To answer your question: my experience of using pseudocode is that it works perfectly well in combination with actual code. It would be like a photography teacher explaining the basis of composition by drawing instead of pointing at actual photos. As long as photos that use the rules are shown also, this is great.

Your experience raised a more important concern, one which I think that the other 1010 answers did not address. You said:

My experience has been mixed. It seems like the problem is that now the students think that the various algorithms are the java code.

Indeed. My experience of people has been that there are two kinds:

  1. Those who can generalize about a subject
  2. Those who can not (yet)

I had a student who thought he would be great at programming because he had done a lot of RPG2. His approach was to memorize everything - the book, my lectures, stuff he found on his own... Alas, his brain could not memorize everything. No one's can. We cannot function on the level of detail and master complex things, it is simply impossible.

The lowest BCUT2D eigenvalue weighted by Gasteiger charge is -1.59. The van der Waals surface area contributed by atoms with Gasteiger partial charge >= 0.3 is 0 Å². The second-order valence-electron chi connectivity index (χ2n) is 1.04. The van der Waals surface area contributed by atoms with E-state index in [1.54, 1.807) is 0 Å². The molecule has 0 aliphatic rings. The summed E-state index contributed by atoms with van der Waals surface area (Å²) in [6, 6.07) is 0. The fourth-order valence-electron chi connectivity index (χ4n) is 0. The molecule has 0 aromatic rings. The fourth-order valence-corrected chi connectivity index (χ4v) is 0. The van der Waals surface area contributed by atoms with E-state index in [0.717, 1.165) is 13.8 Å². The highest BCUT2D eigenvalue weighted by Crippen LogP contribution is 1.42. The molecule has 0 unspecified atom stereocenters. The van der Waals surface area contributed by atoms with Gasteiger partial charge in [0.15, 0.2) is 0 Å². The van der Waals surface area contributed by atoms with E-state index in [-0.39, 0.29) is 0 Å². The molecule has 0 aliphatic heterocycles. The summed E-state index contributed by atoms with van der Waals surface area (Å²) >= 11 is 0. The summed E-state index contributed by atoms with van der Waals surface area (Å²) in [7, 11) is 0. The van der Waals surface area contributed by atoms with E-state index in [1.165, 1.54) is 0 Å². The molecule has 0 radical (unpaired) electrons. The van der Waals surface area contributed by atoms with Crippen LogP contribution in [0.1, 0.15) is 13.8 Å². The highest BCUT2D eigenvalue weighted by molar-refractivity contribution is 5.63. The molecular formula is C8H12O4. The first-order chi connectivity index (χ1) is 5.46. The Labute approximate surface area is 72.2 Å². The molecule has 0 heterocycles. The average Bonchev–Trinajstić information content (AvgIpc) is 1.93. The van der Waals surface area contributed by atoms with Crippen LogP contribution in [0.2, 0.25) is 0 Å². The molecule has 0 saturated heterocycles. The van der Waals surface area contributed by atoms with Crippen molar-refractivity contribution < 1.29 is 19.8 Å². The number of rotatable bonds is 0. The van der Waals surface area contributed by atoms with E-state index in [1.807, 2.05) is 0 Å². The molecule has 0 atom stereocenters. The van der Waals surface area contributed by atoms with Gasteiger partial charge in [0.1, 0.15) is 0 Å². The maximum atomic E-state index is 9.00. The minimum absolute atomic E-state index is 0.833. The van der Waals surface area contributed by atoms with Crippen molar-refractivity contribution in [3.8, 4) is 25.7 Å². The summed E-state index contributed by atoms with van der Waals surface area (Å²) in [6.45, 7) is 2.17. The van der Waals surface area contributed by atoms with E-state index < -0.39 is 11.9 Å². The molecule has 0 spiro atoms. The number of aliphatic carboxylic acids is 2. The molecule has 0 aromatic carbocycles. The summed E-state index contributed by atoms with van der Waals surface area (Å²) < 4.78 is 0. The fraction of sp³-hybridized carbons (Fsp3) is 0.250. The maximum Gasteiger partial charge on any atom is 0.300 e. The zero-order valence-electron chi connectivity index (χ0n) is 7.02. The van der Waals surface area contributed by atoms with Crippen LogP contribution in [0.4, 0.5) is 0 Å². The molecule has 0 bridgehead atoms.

So, your students who are trying to dig to China with a spoon need to learn to use larger concepts and tools. They need to do this by starting with small concepts and tools, and master them all as they go along. I don't know a single programmer who started out at a high level and never mastered the basics. It is impossible.

A program is nothing more than the coordinated operation of billions of transistors, possibly spread across machines linked by many technologies linked across large geographic areas. A mind is nothing more than the coordinated firing of trillions of nerve cells. But for us to understand, we need to be familiar with all of the levels. I think that this is beyond anyone, but what else do we have to occupy ourselves?